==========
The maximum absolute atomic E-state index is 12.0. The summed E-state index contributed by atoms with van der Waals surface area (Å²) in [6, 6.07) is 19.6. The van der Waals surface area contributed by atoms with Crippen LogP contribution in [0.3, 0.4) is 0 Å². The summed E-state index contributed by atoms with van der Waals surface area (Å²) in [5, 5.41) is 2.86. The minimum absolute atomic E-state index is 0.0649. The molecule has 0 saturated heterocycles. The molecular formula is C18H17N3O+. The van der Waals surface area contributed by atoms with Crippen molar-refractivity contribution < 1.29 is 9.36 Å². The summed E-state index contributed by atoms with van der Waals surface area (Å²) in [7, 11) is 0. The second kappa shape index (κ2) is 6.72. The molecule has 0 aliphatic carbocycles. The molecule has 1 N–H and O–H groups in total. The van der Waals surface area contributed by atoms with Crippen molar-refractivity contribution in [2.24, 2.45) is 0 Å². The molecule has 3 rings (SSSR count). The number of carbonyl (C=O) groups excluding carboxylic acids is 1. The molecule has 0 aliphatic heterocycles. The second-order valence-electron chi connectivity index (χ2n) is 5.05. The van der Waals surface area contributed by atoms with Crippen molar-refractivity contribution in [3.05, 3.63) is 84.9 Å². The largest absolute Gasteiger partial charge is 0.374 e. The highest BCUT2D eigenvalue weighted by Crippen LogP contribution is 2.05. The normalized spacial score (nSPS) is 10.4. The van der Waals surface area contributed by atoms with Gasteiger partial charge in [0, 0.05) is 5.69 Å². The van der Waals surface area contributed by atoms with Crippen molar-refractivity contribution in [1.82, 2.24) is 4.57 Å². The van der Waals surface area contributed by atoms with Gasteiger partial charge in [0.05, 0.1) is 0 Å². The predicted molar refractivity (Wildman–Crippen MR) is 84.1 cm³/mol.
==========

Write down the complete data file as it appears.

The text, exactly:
The maximum absolute atomic E-state index is 12.0. The summed E-state index contributed by atoms with van der Waals surface area (Å²) in [6, 6.07) is 19.6. The van der Waals surface area contributed by atoms with Crippen LogP contribution in [0.3, 0.4) is 0 Å². The summed E-state index contributed by atoms with van der Waals surface area (Å²) in [5, 5.41) is 2.86. The minimum absolute atomic E-state index is 0.0649. The molecule has 0 saturated heterocycles. The molecular formula is C18H17N3O+. The van der Waals surface area contributed by atoms with Crippen molar-refractivity contribution < 1.29 is 9.36 Å². The summed E-state index contributed by atoms with van der Waals surface area (Å²) in [7, 11) is 0. The second kappa shape index (κ2) is 6.72. The molecule has 0 aliphatic carbocycles. The molecule has 1 N–H and O–H groups in total. The van der Waals surface area contributed by atoms with Crippen molar-refractivity contribution in [2.24, 2.45) is 0 Å². The molecule has 3 rings (SSSR count). The number of carbonyl (C=O) groups excluding carboxylic acids is 1. The molecule has 0 aliphatic heterocycles. The second-order valence-electron chi connectivity index (χ2n) is 5.05. The van der Waals surface area contributed by atoms with Crippen molar-refractivity contribution in [3.05, 3.63) is 84.9 Å². The largest absolute Gasteiger partial charge is 0.374 e. The highest BCUT2D eigenvalue weighted by Crippen LogP contribution is 2.05. The normalized spacial score (nSPS) is 10.4. The van der Waals surface area contributed by atoms with Gasteiger partial charge in [0, 0.05) is 5.69 Å². The van der Waals surface area contributed by atoms with Crippen molar-refractivity contribution in [1.82, 2.24) is 4.57 Å². The van der Waals surface area contributed by atoms with Gasteiger partial charge in [0.05, 0.1) is 0 Å². The predicted molar refractivity (Wildman–Crippen MR) is 84.1 cm³/mol.